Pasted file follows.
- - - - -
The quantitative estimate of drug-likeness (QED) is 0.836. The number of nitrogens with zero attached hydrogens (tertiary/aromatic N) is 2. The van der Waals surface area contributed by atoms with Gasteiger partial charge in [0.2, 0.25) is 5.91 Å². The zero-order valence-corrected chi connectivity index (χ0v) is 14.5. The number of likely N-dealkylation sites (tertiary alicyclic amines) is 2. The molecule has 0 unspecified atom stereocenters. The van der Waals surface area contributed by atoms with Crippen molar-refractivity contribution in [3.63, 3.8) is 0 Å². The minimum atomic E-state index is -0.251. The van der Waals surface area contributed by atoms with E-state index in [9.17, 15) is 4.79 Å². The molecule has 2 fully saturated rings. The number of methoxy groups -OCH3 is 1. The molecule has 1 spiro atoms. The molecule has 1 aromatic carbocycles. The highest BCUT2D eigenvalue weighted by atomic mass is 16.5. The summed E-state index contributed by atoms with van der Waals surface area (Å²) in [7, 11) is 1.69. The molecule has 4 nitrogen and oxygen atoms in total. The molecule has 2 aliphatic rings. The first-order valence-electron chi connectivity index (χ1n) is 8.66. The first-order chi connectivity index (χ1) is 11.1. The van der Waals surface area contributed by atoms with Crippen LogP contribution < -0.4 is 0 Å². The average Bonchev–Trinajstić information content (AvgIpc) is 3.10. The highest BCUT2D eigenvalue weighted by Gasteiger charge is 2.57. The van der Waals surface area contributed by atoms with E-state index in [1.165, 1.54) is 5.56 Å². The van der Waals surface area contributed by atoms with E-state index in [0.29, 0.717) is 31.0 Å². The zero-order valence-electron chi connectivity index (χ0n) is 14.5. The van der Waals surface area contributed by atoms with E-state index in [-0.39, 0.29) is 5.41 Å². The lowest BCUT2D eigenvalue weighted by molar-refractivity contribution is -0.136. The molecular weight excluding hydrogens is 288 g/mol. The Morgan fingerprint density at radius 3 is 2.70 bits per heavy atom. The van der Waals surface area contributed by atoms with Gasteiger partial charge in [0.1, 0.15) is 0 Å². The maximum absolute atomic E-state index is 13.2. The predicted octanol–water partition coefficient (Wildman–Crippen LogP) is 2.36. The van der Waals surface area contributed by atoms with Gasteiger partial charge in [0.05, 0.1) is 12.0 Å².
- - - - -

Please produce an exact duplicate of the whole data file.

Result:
The quantitative estimate of drug-likeness (QED) is 0.836. The number of nitrogens with zero attached hydrogens (tertiary/aromatic N) is 2. The van der Waals surface area contributed by atoms with Gasteiger partial charge in [0.2, 0.25) is 5.91 Å². The zero-order valence-corrected chi connectivity index (χ0v) is 14.5. The number of likely N-dealkylation sites (tertiary alicyclic amines) is 2. The molecule has 0 unspecified atom stereocenters. The van der Waals surface area contributed by atoms with Crippen molar-refractivity contribution in [3.63, 3.8) is 0 Å². The minimum atomic E-state index is -0.251. The van der Waals surface area contributed by atoms with E-state index in [9.17, 15) is 4.79 Å². The molecule has 2 fully saturated rings. The number of methoxy groups -OCH3 is 1. The molecule has 1 spiro atoms. The molecule has 1 aromatic carbocycles. The highest BCUT2D eigenvalue weighted by atomic mass is 16.5. The summed E-state index contributed by atoms with van der Waals surface area (Å²) in [7, 11) is 1.69. The molecule has 4 nitrogen and oxygen atoms in total. The molecule has 2 aliphatic rings. The first-order valence-electron chi connectivity index (χ1n) is 8.66. The first-order chi connectivity index (χ1) is 11.1. The van der Waals surface area contributed by atoms with Crippen LogP contribution < -0.4 is 0 Å². The average Bonchev–Trinajstić information content (AvgIpc) is 3.10. The highest BCUT2D eigenvalue weighted by Gasteiger charge is 2.57. The van der Waals surface area contributed by atoms with E-state index in [1.165, 1.54) is 5.56 Å². The van der Waals surface area contributed by atoms with E-state index in [0.29, 0.717) is 31.0 Å². The zero-order valence-electron chi connectivity index (χ0n) is 14.5. The van der Waals surface area contributed by atoms with E-state index in [-0.39, 0.29) is 5.41 Å². The lowest BCUT2D eigenvalue weighted by molar-refractivity contribution is -0.136. The molecular weight excluding hydrogens is 288 g/mol. The Morgan fingerprint density at radius 3 is 2.70 bits per heavy atom. The van der Waals surface area contributed by atoms with Gasteiger partial charge in [0.1, 0.15) is 0 Å². The maximum absolute atomic E-state index is 13.2. The predicted octanol–water partition coefficient (Wildman–Crippen LogP) is 2.36. The van der Waals surface area contributed by atoms with Gasteiger partial charge in [0.05, 0.1) is 12.0 Å².